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I am doing server testing and intentionally trying to crash a virtual Solaris server by using all memory. Server has a ulimit of 15 GB (several hundred GB of total system/swap memory). Is there a straight forward way of doing this using a shell/Perl script? (This is in a hardened/secured environment so the only accessable tool is Perl [and shell of course]).

Background: What is actually being tested is failover of essential processes to another server. Lately we have been having a number of processes "go out of control" and consume all system resources thus causing server to crash (separate issue). I am trying to create a simple repeatable scenario to test the response to this situation.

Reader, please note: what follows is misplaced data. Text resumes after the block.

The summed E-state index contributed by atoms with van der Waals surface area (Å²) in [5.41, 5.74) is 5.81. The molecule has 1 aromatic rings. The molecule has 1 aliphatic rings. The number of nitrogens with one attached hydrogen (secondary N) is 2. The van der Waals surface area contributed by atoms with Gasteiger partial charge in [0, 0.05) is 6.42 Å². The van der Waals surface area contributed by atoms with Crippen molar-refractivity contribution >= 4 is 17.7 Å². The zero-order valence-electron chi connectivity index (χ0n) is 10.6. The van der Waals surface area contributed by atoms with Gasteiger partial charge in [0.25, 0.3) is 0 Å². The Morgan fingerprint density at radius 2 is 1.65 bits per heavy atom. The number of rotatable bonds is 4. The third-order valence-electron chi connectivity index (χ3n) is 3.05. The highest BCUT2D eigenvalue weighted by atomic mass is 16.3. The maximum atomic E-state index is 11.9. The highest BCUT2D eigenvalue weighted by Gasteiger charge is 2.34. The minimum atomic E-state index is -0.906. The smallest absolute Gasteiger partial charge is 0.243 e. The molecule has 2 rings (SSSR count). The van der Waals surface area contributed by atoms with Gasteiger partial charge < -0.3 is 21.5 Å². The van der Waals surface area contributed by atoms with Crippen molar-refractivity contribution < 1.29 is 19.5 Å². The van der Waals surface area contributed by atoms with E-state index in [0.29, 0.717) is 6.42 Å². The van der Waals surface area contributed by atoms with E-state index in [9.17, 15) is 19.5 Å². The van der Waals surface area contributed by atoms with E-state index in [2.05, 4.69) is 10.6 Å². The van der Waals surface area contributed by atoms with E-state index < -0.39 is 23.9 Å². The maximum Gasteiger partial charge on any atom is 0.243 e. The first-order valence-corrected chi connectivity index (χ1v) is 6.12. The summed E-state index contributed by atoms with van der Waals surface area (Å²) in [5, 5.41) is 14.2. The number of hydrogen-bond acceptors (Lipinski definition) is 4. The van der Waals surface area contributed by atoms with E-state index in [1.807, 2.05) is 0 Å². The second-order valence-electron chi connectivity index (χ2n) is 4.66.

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To avoid crossposting, see my answer here: stackoverflow.com/questions/13806990/… – jlliagre Dec 11 '12 at 6:33
What does ulimit -aH tell you? – Charles Stewart Dec 11 '12 at 9:04

jlliagre answered the question. And posted a link to a good answer. Credit him, not me.

When you write to /tmp, in Solaris only - you are writing to RAM not to disk. This is why writes to /tmp files go super fast. Once RAM fills up the system will come to a crawl. If you completely fill /tmp, then writews to /tmp will attempt to write to swap, and eventually the system falls over. This approach bypasses ulimit for memory. Be sure you do not have a max file size specified:

ulimit -a
file(blocks)         unlimited
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